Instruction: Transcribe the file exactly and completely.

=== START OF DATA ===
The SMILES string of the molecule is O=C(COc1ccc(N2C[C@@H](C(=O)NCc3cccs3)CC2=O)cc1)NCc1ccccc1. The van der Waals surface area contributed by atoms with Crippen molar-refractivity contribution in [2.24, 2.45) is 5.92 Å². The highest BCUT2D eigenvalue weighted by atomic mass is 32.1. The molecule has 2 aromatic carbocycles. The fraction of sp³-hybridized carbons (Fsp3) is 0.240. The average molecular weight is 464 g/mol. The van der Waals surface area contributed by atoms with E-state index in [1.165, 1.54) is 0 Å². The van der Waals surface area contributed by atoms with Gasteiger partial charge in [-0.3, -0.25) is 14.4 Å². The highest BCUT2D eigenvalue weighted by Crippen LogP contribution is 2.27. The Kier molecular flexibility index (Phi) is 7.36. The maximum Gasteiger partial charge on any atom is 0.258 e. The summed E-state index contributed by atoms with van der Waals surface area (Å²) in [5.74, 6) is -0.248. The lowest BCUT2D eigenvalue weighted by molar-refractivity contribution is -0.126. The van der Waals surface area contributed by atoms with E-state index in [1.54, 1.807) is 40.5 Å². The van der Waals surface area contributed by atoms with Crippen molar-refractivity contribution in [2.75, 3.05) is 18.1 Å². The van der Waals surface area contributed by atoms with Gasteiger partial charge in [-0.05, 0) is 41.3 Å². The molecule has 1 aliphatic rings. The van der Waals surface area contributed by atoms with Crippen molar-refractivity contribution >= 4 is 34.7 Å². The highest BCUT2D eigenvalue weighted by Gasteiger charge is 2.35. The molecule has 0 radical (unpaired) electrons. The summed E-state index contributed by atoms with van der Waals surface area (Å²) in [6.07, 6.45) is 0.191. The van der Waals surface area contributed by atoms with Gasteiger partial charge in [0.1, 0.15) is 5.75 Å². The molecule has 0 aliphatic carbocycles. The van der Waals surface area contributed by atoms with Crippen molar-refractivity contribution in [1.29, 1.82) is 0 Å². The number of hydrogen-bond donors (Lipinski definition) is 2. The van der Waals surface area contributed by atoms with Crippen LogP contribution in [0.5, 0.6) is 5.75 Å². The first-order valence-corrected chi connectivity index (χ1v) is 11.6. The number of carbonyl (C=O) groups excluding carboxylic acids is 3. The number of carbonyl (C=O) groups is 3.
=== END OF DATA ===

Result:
The SMILES string of the molecule is O=C(COc1ccc(N2C[C@@H](C(=O)NCc3cccs3)CC2=O)cc1)NCc1ccccc1. The van der Waals surface area contributed by atoms with Crippen molar-refractivity contribution in [2.24, 2.45) is 5.92 Å². The highest BCUT2D eigenvalue weighted by atomic mass is 32.1. The molecule has 2 aromatic carbocycles. The fraction of sp³-hybridized carbons (Fsp3) is 0.240. The average molecular weight is 464 g/mol. The van der Waals surface area contributed by atoms with E-state index in [1.165, 1.54) is 0 Å². The van der Waals surface area contributed by atoms with Gasteiger partial charge in [-0.3, -0.25) is 14.4 Å². The highest BCUT2D eigenvalue weighted by Crippen LogP contribution is 2.27. The Kier molecular flexibility index (Phi) is 7.36. The maximum Gasteiger partial charge on any atom is 0.258 e. The summed E-state index contributed by atoms with van der Waals surface area (Å²) in [5.74, 6) is -0.248. The lowest BCUT2D eigenvalue weighted by molar-refractivity contribution is -0.126. The van der Waals surface area contributed by atoms with E-state index in [1.54, 1.807) is 40.5 Å². The van der Waals surface area contributed by atoms with Crippen molar-refractivity contribution in [2.75, 3.05) is 18.1 Å². The van der Waals surface area contributed by atoms with Gasteiger partial charge in [-0.05, 0) is 41.3 Å². The molecule has 1 aliphatic rings. The van der Waals surface area contributed by atoms with Crippen molar-refractivity contribution >= 4 is 34.7 Å². The highest BCUT2D eigenvalue weighted by Gasteiger charge is 2.35. The molecule has 0 radical (unpaired) electrons. The summed E-state index contributed by atoms with van der Waals surface area (Å²) in [6.07, 6.45) is 0.191. The van der Waals surface area contributed by atoms with Gasteiger partial charge in [0.1, 0.15) is 5.75 Å². The molecule has 0 aliphatic carbocycles. The van der Waals surface area contributed by atoms with Crippen molar-refractivity contribution in [1.29, 1.82) is 0 Å². The number of hydrogen-bond donors (Lipinski definition) is 2. The van der Waals surface area contributed by atoms with Crippen LogP contribution in [0.5, 0.6) is 5.75 Å². The first-order valence-corrected chi connectivity index (χ1v) is 11.6. The number of carbonyl (C=O) groups excluding carboxylic acids is 3. The number of carbonyl (C=O) groups is 3.